Wednesday, June 26, 2013

5 Websites Every Pre-Law Student Should Bookmark…Besides Mine

Barrister on a Budget is the only blog (and book) that offers financial strategy, budgeting tips, and cost-saving measures related to law school.  If you continue to visit this website and the five recommended below, you will be in great shape for law school success.  Click on the title of the website to visit it directly.

1. This is the website for Federal Student Aid, but the specific page that should be bookmarked is the glossary.  Far too often students do not understand the financial obligations they are undertaking when signing for a loan (federal or private).  Keep the glossary open while you read the terms of the agreement and then decide whether you are willing to take on the responsibilities.
2.     The National Association for Law Placement:  The page most helpful to law students is the research page.  Here, you can review the statistics on job placement, salaries, industry trends, and other important aspects that pre-law students should research when deciding on a career in the law.  While there are some in the industry who find the reports controversial, these reports are a great starting point to help you in your research.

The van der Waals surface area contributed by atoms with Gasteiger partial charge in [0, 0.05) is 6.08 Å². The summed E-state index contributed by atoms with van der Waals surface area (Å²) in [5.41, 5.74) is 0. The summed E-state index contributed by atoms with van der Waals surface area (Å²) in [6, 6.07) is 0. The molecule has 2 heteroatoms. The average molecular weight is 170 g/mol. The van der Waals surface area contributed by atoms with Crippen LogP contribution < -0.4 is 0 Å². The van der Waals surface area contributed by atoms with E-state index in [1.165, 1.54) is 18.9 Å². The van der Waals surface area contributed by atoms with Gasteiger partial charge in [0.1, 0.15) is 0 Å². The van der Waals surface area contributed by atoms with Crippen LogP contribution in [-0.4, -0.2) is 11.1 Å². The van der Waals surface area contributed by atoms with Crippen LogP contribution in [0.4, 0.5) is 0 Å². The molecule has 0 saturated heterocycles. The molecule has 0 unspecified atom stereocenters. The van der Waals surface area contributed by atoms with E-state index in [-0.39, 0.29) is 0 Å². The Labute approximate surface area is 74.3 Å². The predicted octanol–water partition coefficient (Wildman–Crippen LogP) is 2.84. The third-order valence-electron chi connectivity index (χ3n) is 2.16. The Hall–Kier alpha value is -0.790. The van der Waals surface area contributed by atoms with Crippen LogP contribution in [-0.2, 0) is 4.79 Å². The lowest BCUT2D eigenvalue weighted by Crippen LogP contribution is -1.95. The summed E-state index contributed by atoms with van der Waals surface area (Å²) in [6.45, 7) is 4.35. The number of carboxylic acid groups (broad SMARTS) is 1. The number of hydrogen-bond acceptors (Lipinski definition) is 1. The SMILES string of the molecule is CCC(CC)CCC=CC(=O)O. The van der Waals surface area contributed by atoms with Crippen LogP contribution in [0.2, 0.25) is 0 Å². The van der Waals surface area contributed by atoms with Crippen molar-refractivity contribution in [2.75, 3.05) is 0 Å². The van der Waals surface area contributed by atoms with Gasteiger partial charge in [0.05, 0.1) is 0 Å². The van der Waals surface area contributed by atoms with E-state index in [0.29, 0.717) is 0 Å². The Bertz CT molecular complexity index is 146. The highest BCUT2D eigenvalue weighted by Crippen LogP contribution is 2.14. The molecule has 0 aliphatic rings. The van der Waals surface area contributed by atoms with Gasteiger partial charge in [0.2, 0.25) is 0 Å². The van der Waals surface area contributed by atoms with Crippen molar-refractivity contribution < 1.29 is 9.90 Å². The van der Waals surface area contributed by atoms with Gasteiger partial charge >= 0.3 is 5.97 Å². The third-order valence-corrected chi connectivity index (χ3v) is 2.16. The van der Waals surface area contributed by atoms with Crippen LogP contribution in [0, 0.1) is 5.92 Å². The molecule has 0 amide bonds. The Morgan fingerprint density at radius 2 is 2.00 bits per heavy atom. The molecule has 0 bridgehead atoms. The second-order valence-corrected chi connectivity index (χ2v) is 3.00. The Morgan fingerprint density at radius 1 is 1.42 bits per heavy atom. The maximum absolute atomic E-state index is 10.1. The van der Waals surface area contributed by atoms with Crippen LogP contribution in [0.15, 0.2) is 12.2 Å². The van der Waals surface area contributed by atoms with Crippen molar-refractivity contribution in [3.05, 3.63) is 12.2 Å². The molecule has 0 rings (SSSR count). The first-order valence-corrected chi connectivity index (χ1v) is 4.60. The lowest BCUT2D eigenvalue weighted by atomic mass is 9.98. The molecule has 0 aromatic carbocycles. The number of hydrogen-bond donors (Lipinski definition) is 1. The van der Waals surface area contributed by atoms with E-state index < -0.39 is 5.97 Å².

3.     Above the Law: This website offers articles on current events, tips, changes in the industry, and for general legal entertainment.  Above the Law provides information on the industry, but in a way that is fun to read and memorable.  Prospective law students can glean insight from a perspective closer to theirs rather than other stuffy, lecturing mediums.  Above the Law recently created its own law school rank list as an alternative to the sometimes controversial U.S. News & World Report rank list.
4.     The American Bar Association:  The ABA website is a one-stop shop for everything law.  There is a great page for pre-law students to explain admissions and what to expect and gain from law school as well as offers recommended reading, statistics, and information on student loans.
5.     The Fine Print Press:  The Fine Print Press publishes a wide assortment of law school guidebooks.  Any subject or sub-subject on attending law school can be found in one of their books.  Additionally, it provides an extensive book list – including books published elsewhere – for pre-law inquisitors. 

Happy web surfing!

Wednesday, June 19, 2013

How Law Schools Are Hurting Your Employment Prospects